Oscar Tuazon: People

About the Exhibition

Oscar Tuazon’s art typically combines industrial and natural materials to transform the experience of a building or space. The rough and ready materials and do-it-yourself sensibility of his work pushes the limits of objects and architecture: wood beams are strapped against structural frames, trees butt up against cast-cement forms, and metal studs are hinged on patches of sheetrock.

For Brooklyn Bridge Park, Tuazon (b. 1975, Seattle, Washington) has created three related sculptures. Inspired by the resourceful creativity of urban neighborhoods, the structures suggest sculptural variations on familiar playground designs. Installed along Pier 1 and 2, each work is enlivened by its everyday use: a tree becomes a fountain; a makeshift handball wall is held straight by a tree trunk that also accommodates a basketball hoop; a cement cube breached by a tree frames the surrounding landscape and echoes the original piers along the waterfront. Tuazon’s work deals inventively with the fundamental aspects of sculpture such as balance, volume, and weight. At the same time, his installation creates a playful dialogue with built and natural forms against the Manhattan skyline.

This exhibition is curated by Andria Hickey.



Brooklyn Bridge Park

Pier 1

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Artist Interview

Andria Hickey: Often, the creation of your work involves a process of improvisation or experimentation. With this series, the works were planned farther in advance. Does this cause you to think more about the utilitarian “thingness” of these works and their playfulness? Can you talk about how you conceived of these works?

Oscar Tuazon: One of the things I was thinking about, of course, was creating spaces for people. So to me, the works each have an improvisatory character—not in how they were made but in that they will be ‘completed’ by other people and experienced in lots of different ways. And the utilitarian aspect of the works is really interesting to me. It’s a way for the works to shift in and out of visibility. I like the idea that from a distance you might see them as sculptures, but if you’re sitting down on the structure or playing basketball on it, that isn’t relevant anymore.

AH: How does working outside in a place like Brooklyn Bridge park change your process? Does working outside architecture create a whole new set of problems?

OT: It’s true that working outside is very different than working against an architectural space. The park isn’t the reflection of a particular ideological position, or the embodiment of an institution. A park really is as close to a free space any in a city. So on one hand, I did feel that the context of the park was really liberating somehow, and I think it’s reflected in the work—there is a playful aspect to the pieces. But on the other hand, the site is so completely overwhelming; what I was working against was the whole skyline of Manhattan. So I wanted to do something at human scale.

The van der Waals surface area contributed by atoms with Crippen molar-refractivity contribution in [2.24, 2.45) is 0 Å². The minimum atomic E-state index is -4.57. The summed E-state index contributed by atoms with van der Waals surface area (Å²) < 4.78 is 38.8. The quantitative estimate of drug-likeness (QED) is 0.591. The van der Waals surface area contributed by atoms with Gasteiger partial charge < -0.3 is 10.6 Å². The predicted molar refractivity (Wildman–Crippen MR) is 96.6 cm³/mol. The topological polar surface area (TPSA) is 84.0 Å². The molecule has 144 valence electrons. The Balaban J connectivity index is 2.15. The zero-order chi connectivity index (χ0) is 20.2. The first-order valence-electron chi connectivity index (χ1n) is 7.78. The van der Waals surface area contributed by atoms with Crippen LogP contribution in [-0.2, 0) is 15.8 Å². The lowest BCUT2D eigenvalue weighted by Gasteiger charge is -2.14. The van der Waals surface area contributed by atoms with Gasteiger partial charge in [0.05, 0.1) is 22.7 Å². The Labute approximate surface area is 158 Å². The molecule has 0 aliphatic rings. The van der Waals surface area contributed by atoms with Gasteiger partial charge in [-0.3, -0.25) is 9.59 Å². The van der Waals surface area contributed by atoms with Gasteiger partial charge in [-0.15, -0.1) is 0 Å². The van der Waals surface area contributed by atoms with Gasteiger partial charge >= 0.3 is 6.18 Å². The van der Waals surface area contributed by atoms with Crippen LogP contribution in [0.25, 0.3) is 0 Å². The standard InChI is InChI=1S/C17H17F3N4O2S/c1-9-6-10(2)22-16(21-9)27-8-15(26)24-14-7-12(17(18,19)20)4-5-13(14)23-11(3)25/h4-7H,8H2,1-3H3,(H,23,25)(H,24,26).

AH: These works are reminiscent of some of the impromptu games that we all made at one point or another—a fort between two buildings, a tree house against a tree rather than in it, a homemade basketball hoop, a building for dodge ball… These works seem to connect to your ideas about freedom and autonomy with a simple, DIY sensibility that many people can identify with. How do you see the connection of these works along that trajectory?

OT: I rarely work with any kind of reference in mind, but because this is a public project in Brooklyn I couldn’t help but be inspired by the ad hoc nature of public space in the city—how people are constantly reinventing the city, renewing it. When I think about the creativity that takes place on the streets of Brooklyn it’s really humbling, and that was something I wanted to literally incorporate into the works themselves. I hope the works are adapted, repurposed, reinvented.

AH: “Leaking sculptures,” or works that stretch the limits of their function, are mentioned in several texts about your work, and for Brooklyn Bridge Park, there is very much a leaking sculpture—a fountain that spurts from the top of a tree trunk. This piece seems more hopeful, or intentional, as a fountain, rather than a domestic or architectural object that expands to the point of leaking. How do you see A Machine (2012) in relation to these past works?

OT: I don’t know if the connotations of a material process are really that clear, which is what interests me in those kinds of problems. The fountain piece probably will have a hopeful, even absurd aspect at times—but then the tree will start to rot, hopefully animals will start to live there, moss will grow on it, it will freeze in the winter. Sometimes it will probably seem pathetic, run-down, a ruin. But it’s a living thing, and I think it will be most interesting like that—not as something you go to look at once, but as a thing you return to, which appears slightly different each time you visit, like a friend.